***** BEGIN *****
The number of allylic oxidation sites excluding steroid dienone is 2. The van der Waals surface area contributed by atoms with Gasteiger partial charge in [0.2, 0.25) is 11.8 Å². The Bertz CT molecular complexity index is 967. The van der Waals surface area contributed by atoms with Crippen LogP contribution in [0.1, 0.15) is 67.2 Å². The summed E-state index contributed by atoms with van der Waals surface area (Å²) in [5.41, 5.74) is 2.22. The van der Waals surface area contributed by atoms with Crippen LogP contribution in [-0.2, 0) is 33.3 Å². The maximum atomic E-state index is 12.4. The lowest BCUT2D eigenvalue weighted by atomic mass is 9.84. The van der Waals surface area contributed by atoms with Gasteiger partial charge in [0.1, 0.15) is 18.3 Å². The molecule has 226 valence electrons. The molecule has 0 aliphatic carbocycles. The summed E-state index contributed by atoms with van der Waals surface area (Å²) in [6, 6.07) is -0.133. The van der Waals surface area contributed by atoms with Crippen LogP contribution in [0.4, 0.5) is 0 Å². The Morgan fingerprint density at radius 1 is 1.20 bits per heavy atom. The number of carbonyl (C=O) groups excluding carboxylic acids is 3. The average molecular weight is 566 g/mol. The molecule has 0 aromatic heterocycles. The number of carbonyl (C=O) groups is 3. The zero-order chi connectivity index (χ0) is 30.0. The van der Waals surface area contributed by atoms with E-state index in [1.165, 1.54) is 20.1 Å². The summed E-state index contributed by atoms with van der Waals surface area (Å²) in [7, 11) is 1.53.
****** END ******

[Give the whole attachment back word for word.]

The number of allylic oxidation sites excluding steroid dienone is 2. The van der Waals surface area contributed by atoms with Gasteiger partial charge in [0.2, 0.25) is 11.8 Å². The Bertz CT molecular complexity index is 967. The van der Waals surface area contributed by atoms with Crippen LogP contribution in [0.1, 0.15) is 67.2 Å². The summed E-state index contributed by atoms with van der Waals surface area (Å²) in [5.41, 5.74) is 2.22. The van der Waals surface area contributed by atoms with Crippen LogP contribution in [-0.2, 0) is 33.3 Å². The maximum atomic E-state index is 12.4. The lowest BCUT2D eigenvalue weighted by atomic mass is 9.84. The van der Waals surface area contributed by atoms with Gasteiger partial charge in [0.1, 0.15) is 18.3 Å². The molecule has 226 valence electrons. The molecule has 0 aliphatic carbocycles. The summed E-state index contributed by atoms with van der Waals surface area (Å²) in [6, 6.07) is -0.133. The van der Waals surface area contributed by atoms with Crippen LogP contribution in [0.4, 0.5) is 0 Å². The Morgan fingerprint density at radius 1 is 1.20 bits per heavy atom. The number of carbonyl (C=O) groups excluding carboxylic acids is 3. The average molecular weight is 566 g/mol. The molecule has 0 aromatic heterocycles. The number of carbonyl (C=O) groups is 3. The zero-order chi connectivity index (χ0) is 30.0. The van der Waals surface area contributed by atoms with E-state index in [1.165, 1.54) is 20.1 Å². The summed E-state index contributed by atoms with van der Waals surface area (Å²) in [7, 11) is 1.53.